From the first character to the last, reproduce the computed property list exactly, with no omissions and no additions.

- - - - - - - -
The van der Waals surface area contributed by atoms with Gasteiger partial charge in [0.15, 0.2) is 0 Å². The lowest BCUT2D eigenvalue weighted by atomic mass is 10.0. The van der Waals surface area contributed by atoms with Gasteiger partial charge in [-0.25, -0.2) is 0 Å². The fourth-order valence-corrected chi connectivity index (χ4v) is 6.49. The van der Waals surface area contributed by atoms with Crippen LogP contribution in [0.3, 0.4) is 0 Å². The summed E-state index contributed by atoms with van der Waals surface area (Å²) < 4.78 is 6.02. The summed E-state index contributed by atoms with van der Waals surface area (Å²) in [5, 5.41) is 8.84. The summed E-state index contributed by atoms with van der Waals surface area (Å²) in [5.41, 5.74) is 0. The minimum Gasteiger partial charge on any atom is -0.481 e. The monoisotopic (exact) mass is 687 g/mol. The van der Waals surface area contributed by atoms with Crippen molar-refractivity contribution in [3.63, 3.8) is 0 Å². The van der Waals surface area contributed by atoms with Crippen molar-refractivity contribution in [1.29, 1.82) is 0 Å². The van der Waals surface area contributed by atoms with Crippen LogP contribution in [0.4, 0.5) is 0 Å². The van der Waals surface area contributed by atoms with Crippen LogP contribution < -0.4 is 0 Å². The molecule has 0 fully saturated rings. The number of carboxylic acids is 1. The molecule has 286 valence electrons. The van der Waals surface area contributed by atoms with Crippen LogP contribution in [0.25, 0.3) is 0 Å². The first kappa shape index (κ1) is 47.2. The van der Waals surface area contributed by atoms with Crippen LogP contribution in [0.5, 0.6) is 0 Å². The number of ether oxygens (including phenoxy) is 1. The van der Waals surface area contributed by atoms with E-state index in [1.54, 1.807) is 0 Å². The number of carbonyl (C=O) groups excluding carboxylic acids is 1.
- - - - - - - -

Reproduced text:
The van der Waals surface area contributed by atoms with Gasteiger partial charge in [0.15, 0.2) is 0 Å². The lowest BCUT2D eigenvalue weighted by atomic mass is 10.0. The van der Waals surface area contributed by atoms with Gasteiger partial charge in [-0.25, -0.2) is 0 Å². The fourth-order valence-corrected chi connectivity index (χ4v) is 6.49. The van der Waals surface area contributed by atoms with Crippen LogP contribution in [0.3, 0.4) is 0 Å². The summed E-state index contributed by atoms with van der Waals surface area (Å²) < 4.78 is 6.02. The summed E-state index contributed by atoms with van der Waals surface area (Å²) in [5, 5.41) is 8.84. The summed E-state index contributed by atoms with van der Waals surface area (Å²) in [5.41, 5.74) is 0. The minimum Gasteiger partial charge on any atom is -0.481 e. The monoisotopic (exact) mass is 687 g/mol. The van der Waals surface area contributed by atoms with Crippen molar-refractivity contribution in [3.63, 3.8) is 0 Å². The van der Waals surface area contributed by atoms with Crippen molar-refractivity contribution in [1.29, 1.82) is 0 Å². The van der Waals surface area contributed by atoms with Crippen LogP contribution in [0.4, 0.5) is 0 Å². The van der Waals surface area contributed by atoms with Crippen LogP contribution < -0.4 is 0 Å². The molecule has 0 fully saturated rings. The number of carboxylic acids is 1. The molecule has 286 valence electrons. The van der Waals surface area contributed by atoms with Crippen LogP contribution in [0.25, 0.3) is 0 Å². The first kappa shape index (κ1) is 47.2. The van der Waals surface area contributed by atoms with Crippen LogP contribution in [0.5, 0.6) is 0 Å². The number of ether oxygens (including phenoxy) is 1. The van der Waals surface area contributed by atoms with E-state index in [1.54, 1.807) is 0 Å². The number of carbonyl (C=O) groups excluding carboxylic acids is 1.